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Peter Viggers: To ask the Secretary of State for Work and Pensions how many people were entitled to bereavement benefits in the last year for which figures are available; and how many people claimed them. 
Mr. Plaskitt: The information is not available in the format requested. No information is available on the number of people who may be entitled to bereavement benefit, but are not receiving it. As at November 2006, the most recent available information, there were 57,130 people in receipt of bereavement benefit.
John Mann: To ask the Secretary of State for Work and Pensions what assessment he has made of the effect of the extreme variability of attack of spasmodic torticollis (dystonia) on care component payments for sufferers from the condition. 
Mrs. McGuire: Entitlement to the care component or mobility component of disability living allowance is not linked to particular disabling conditions, but on the extent to which a severely disabled person has personal care needs and/or walking difficulties as a result of their disability.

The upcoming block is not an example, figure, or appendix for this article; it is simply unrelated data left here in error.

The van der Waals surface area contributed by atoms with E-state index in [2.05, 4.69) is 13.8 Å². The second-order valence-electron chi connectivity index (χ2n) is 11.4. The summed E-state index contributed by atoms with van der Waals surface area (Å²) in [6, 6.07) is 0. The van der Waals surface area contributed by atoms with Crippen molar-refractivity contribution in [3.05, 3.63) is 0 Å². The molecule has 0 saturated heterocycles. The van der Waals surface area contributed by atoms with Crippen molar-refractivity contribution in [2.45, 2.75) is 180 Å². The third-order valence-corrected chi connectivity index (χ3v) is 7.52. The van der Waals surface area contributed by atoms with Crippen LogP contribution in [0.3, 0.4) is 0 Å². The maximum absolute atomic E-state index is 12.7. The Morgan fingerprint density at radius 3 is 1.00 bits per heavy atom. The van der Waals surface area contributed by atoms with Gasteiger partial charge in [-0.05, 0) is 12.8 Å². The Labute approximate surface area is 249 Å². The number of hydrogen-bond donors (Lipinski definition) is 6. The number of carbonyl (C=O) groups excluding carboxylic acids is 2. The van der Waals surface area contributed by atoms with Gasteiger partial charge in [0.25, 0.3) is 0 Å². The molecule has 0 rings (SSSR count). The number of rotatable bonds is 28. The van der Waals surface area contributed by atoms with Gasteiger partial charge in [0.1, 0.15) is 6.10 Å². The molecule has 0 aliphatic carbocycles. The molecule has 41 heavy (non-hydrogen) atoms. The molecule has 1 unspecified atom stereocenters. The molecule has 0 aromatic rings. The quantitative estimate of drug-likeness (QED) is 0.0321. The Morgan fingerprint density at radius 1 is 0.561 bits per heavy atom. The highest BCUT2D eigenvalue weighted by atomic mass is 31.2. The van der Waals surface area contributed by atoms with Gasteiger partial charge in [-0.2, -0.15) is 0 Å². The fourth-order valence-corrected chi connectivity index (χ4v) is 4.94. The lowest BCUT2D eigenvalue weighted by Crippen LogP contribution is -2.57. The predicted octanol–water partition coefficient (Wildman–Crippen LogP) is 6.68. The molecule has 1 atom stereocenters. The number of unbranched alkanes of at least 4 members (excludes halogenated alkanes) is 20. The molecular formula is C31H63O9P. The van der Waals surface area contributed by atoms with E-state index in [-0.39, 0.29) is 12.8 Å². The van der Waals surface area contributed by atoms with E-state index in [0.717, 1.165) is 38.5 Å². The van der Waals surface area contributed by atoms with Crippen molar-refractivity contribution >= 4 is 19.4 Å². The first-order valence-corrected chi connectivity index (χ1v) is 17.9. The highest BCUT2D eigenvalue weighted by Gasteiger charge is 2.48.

People with spasmodic torticollis can qualify for the allowance if they satisfy the rules which govern entitlement most of the time. Advice is available in the Disability Handbook to decision makers on the variability of care and mobility needs that can result from this condition, and other forms of dystonia.
Mr. Laws: To ask the Secretary of State for Work and Pensions what increase in the number of deduction from earning orders was anticipated following the introduction of the Child Support Agency's operational improvement plan; and what increase there has been to date. 
You asked the Secretary of State for Work and Pensions, what increase in the number of deduction from earning orders was anticipated following the introduction of the Child Support Agency's operational improvement plan; and what increase there has been to date.
In the Agency's Operational Improvement Plan we committed to using deduction from earnings orders earlier, and more frequently, for those who either default on other payment arrangements or indicate that they are unlikely to pay.